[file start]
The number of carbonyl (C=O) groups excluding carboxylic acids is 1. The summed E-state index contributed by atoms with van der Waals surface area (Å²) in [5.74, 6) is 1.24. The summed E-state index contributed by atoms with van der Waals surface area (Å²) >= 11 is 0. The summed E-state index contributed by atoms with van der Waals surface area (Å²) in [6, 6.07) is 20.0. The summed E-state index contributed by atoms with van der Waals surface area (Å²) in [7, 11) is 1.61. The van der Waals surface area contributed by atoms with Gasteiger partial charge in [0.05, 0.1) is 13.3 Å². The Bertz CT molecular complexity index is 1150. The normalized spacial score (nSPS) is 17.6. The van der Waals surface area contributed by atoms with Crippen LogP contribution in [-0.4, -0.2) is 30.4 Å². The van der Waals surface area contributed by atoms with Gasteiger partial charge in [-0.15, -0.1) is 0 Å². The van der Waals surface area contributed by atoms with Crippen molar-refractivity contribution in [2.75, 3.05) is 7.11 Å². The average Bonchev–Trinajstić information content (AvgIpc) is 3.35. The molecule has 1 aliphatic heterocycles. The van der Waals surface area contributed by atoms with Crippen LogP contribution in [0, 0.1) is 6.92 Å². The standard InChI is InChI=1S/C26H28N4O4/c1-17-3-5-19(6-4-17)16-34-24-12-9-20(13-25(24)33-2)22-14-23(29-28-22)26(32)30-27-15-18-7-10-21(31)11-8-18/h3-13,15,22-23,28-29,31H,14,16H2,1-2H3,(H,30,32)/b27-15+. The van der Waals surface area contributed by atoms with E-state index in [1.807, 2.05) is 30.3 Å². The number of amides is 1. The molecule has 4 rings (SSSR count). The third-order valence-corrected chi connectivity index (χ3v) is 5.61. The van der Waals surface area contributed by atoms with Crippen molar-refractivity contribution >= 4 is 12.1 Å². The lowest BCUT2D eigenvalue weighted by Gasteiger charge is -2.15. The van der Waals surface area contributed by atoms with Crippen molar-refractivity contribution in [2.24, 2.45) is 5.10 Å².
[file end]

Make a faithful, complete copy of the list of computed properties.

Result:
The number of carbonyl (C=O) groups excluding carboxylic acids is 1. The summed E-state index contributed by atoms with van der Waals surface area (Å²) in [5.74, 6) is 1.24. The summed E-state index contributed by atoms with van der Waals surface area (Å²) >= 11 is 0. The summed E-state index contributed by atoms with van der Waals surface area (Å²) in [6, 6.07) is 20.0. The summed E-state index contributed by atoms with van der Waals surface area (Å²) in [7, 11) is 1.61. The van der Waals surface area contributed by atoms with Gasteiger partial charge in [0.05, 0.1) is 13.3 Å². The Bertz CT molecular complexity index is 1150. The normalized spacial score (nSPS) is 17.6. The van der Waals surface area contributed by atoms with Crippen LogP contribution in [-0.4, -0.2) is 30.4 Å². The van der Waals surface area contributed by atoms with Gasteiger partial charge in [-0.15, -0.1) is 0 Å². The van der Waals surface area contributed by atoms with Crippen molar-refractivity contribution in [2.75, 3.05) is 7.11 Å². The average Bonchev–Trinajstić information content (AvgIpc) is 3.35. The molecule has 1 aliphatic heterocycles. The van der Waals surface area contributed by atoms with Crippen LogP contribution in [0, 0.1) is 6.92 Å². The standard InChI is InChI=1S/C26H28N4O4/c1-17-3-5-19(6-4-17)16-34-24-12-9-20(13-25(24)33-2)22-14-23(29-28-22)26(32)30-27-15-18-7-10-21(31)11-8-18/h3-13,15,22-23,28-29,31H,14,16H2,1-2H3,(H,30,32)/b27-15+. The van der Waals surface area contributed by atoms with E-state index in [1.807, 2.05) is 30.3 Å². The number of amides is 1. The molecule has 4 rings (SSSR count). The third-order valence-corrected chi connectivity index (χ3v) is 5.61. The van der Waals surface area contributed by atoms with Crippen molar-refractivity contribution >= 4 is 12.1 Å². The lowest BCUT2D eigenvalue weighted by Gasteiger charge is -2.15. The van der Waals surface area contributed by atoms with Crippen molar-refractivity contribution in [2.24, 2.45) is 5.10 Å².